Wall Street isn't interested in women investors, Sallie Krawcheck argues. And she should know: The former president of wealth management at Bank of America spent years as one of the few females at the top of the financial industry. Just think about all the sports jargon Wall Street folks use, Krawcheck points out — and the aggressive money managers who yell at viewers on TV, and the fact that their mascot is a bull! But Krawcheck is looking to change all that, and she's starting today with the launch of Ellevest, a robo-advising platform designed specifically for women. I had a chance to test-drive the site this past Monday, and it was as if all my dreams for a female-focused investment site had come true. Finally, here is a product that's well-designed, practical, and speaks to women's unique financial needs, whether they're planning for retirement, a bucket-list vacation, or starting a family. And it couldn't come at a better time.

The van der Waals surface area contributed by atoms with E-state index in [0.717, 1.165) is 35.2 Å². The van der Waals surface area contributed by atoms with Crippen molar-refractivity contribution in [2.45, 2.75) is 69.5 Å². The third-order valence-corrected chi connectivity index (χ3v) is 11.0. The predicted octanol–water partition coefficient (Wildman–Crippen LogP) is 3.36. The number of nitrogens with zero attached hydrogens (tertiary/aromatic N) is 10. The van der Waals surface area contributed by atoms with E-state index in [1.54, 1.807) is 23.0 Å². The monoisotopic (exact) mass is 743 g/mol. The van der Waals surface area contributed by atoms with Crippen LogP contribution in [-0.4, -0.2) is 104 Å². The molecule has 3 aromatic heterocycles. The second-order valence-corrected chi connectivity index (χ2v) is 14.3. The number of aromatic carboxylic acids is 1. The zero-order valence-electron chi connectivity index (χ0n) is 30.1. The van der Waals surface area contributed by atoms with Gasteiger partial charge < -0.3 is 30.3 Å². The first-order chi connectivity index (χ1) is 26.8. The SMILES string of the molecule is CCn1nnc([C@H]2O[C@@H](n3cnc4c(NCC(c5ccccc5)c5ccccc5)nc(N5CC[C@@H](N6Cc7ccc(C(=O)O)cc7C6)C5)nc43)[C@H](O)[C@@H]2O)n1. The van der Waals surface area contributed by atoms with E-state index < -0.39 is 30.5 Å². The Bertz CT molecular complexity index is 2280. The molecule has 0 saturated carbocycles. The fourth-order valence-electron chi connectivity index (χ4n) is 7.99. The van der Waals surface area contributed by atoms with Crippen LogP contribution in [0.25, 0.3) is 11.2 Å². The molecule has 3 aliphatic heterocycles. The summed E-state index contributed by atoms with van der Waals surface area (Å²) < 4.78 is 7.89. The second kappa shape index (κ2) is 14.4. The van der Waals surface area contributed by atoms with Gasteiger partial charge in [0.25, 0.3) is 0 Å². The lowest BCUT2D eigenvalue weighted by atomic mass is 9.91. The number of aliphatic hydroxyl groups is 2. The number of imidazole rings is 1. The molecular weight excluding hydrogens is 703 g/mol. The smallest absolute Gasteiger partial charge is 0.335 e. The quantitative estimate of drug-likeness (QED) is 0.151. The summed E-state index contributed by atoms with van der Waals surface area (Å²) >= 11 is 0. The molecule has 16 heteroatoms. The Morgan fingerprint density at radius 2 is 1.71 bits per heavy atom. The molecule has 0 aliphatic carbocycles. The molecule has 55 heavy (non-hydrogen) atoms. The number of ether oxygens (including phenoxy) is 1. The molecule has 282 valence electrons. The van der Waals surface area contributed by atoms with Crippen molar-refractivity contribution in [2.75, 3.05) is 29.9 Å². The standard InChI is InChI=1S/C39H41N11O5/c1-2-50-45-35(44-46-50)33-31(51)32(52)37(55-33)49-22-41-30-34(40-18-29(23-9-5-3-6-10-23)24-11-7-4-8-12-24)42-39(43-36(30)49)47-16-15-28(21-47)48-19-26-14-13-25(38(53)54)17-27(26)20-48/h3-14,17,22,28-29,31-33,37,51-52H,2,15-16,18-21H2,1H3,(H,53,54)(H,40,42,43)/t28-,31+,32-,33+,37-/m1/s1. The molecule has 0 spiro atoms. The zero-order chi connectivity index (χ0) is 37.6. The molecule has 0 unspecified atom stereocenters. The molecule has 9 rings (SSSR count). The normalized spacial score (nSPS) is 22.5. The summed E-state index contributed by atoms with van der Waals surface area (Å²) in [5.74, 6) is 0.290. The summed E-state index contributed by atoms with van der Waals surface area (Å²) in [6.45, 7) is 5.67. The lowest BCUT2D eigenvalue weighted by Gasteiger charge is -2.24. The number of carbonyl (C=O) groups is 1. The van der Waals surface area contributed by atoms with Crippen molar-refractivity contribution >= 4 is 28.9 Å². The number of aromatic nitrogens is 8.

Millennial women face some unique money problems: We're staying single longer, putting off marriage and parenting, buying homes on our own, and paying off big student loan debt. And then there's that little problem of the gender-wage and gender-investing gaps. Basically, we have a lot of plans, but we're not always financially equipped to tackle them. When I met Krawcheck last winter, I felt like I'd met a kindred spirit. She understood a lot of the frustrations I felt when it came to being a woman trying to get a financial education. Krawcheck shared my distaste for all the pink websites with patronizing advice for young women trying to manage their money, lecturing us on the need to quit our latte habit or stop buying shoes. But she's got years of experience and knowledge, and she's actually changing the game. The Ellevest team spent over 100 hours interviewing women, and the final product shows this careful planning. Of course, like all financial programs, it's not for everyone. The platform takes a lot of your information into account (income, age, and zip code, among other things), but it doesn't ask about debt. The fees are slightly higher than those of other robo-advisors, such as Wealthfront or Betterment (though Ellevest is still cheaper than traditional managers). And, at the end of the day, this is not a real human managing your money (which has its own set of pros and cons). But for women looking to take the steps to get their financial lives organized, this is a great place to start. And if we're going to close that investment gap, we've got to get going.